Tuesday, May 12, 2015

Lost in Translation

পেয়াজ পাতা দিয়ে গরুর মাংশ 

Beef With Leeks

Completely unrelated to the post - I need a new wok

Procuring and perfecting this recipe has caused unnecessary anguish in my life - driven primarily by Bengali-English translation issues between my mom and me. I grew up knowing that this dish was beef cooked with "piyaz pata", or translating literally, onion leaves. I'd always assumed that onion leaves referred to spring onions, but no matter how much of it I used, I never managed to recreate the flavours I remembered from my childhood. It was only by chance that my mom offered to teach me how to cook this a couple of years back for the blog, and in the process I realised the onions leaves in question were actually leeks! Queue a fond reunion with a long lost food memory, and a slight improvement to my atrocious Bengali vocabulary. 

This dish is a stir-fry that back home would be categorised as Bangla-Chinese - a type of cuisine reliant on "Chinese" ingredients and cooking techniques - but manipulated extensively for the local palate. Bangla-Chinese has quite a history in Bangladesh, stemming from the old trendy "Chinese" restaurants that sprang up around the city mid 80s and onwards. Even my mom's wedding meal was held in one of them. These restaurants have taken a bit of hit now that a greater variety of venues have set up shop in town, but the food remains popular in Bangladesh. Just Google a recipe for "Chinese vegetables Bangladeshi style" and it'll quickly  become obvious how widespread a phenomenon this is.

  • 400.00 g of beef
  • 1.00 tablespoon of ginger paste
  • 0.75 tablespoons of garlic paste
  • 2.00 tablespoons dark soya sauce
  • 1.00 tablespoon light soya sauce
  • 2.00 tablespoons oyster sauce
  • Freshly ground black pepper, to taste
  • 100.00 g of leek
  • 50.00 g of spring onions
  • Fresh chilli, to taste

  • Cut the beef into thin strips for easy stir-frying. It may be easier to buy pre-cut meat - chunky and uneven cuts often cook wrong and flavours go awry as the marinade fails to permeate the flesh 
  • Once the meat is sliced add the garlic, ginger, soya sauces, oyster sauce and black pepper, leaving to marinate while preparing the vegetables

Beef in marinade

  • Finely slice the onion and chilli and set aside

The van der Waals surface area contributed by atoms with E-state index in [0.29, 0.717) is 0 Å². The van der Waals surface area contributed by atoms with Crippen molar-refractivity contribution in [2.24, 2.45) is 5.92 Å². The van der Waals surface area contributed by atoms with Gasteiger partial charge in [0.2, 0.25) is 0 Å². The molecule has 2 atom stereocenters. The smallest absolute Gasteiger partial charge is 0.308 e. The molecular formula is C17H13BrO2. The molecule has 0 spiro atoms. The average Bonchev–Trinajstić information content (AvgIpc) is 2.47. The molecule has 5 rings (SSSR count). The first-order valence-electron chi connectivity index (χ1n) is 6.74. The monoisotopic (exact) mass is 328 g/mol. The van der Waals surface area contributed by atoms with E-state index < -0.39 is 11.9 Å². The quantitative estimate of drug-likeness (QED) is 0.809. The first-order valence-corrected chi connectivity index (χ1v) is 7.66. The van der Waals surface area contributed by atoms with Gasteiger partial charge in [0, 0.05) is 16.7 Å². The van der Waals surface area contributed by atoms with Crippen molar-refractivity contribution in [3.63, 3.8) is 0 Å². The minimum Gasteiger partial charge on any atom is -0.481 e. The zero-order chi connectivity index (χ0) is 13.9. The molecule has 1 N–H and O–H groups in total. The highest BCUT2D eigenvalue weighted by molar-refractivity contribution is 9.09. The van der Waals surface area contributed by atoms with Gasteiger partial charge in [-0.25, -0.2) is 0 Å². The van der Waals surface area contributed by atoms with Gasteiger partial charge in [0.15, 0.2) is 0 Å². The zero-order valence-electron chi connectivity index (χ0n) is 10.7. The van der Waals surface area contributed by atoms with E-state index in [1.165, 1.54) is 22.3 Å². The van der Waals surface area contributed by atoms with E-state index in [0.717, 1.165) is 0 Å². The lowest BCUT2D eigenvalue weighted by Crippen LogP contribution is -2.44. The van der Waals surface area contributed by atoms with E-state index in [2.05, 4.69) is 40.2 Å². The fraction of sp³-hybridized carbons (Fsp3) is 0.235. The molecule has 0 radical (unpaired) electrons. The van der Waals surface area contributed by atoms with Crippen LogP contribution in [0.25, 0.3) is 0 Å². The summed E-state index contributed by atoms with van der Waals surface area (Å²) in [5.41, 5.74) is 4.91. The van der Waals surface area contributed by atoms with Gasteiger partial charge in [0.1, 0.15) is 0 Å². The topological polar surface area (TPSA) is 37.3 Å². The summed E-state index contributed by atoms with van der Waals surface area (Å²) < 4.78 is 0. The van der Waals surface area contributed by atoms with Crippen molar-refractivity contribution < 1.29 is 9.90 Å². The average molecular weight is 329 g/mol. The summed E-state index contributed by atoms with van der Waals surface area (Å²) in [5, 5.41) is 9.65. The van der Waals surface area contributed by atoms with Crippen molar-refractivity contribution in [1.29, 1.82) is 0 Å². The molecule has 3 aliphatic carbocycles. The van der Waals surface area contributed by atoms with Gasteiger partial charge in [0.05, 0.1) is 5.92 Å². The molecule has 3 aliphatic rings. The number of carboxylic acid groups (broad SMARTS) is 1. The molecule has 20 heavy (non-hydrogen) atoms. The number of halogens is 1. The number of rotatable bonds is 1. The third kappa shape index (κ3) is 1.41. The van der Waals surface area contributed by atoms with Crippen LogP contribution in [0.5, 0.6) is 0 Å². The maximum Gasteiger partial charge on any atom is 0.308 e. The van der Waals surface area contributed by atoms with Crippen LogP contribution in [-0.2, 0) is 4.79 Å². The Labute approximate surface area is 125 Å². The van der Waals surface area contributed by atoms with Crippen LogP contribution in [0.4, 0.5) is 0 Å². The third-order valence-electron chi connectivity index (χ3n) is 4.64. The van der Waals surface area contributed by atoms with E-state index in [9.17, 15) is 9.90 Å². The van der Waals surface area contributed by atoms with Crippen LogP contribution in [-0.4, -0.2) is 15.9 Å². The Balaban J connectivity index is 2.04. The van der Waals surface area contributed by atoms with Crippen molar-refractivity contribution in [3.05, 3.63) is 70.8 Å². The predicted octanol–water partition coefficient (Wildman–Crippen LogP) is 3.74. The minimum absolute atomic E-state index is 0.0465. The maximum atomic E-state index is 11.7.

• For the leek, chop off the root and the darker part of the green leaves at the top. Discard the rougher outer layers and wash the remaining layers thoroughly
  • Slice the leek vertically along its length to obtain two halves, and slice the halves again to obtain quarters
  • Chop the quarters horizontally to obtain 100.00 g of leek looking roughly as below

Leeks, chopped and washed

  • Chop the spring onions into rings, discarding only the roots and the tough white stem
  • Heat some oil in a wok and add the beef, stir frying for 3 to 4 minutes

Confession: I've never done well with meat
I've cut myself. The above is store-bought

  • Take the wok off the heat, and transfer the meat to a different dish and set aside
  • Put the wok back on stove, adding some more oil if necessary. Add the onion, stirring to mix in with juices from the meat. Fry until golden brown
  • Add the leek and chilli, and continue stir-frying for another 3 to 4 minutes

The onion fried to golden brown, and the leeks just added

  • Return the meat (along with any gathered juices) to the wok, mixing in with the veg and continue stir-frying for a final few minutes, depending on how well cooked you like your meat (and veg).
  • Mix in the spring onions and take off the heat, allowing to cool for a few moments before serving with rice

The dish just prior the being taken off the stove

Additional Info:
The beef-leek combo in this dish may hold special childhood significance for me, but there is no reason why the leeks can't be substituted or accompanied by other vegetables. Next time I try this, I'm also thinking of adding some cornflour and warm water to create a thicker sauce - will report back if I ever get round to it 

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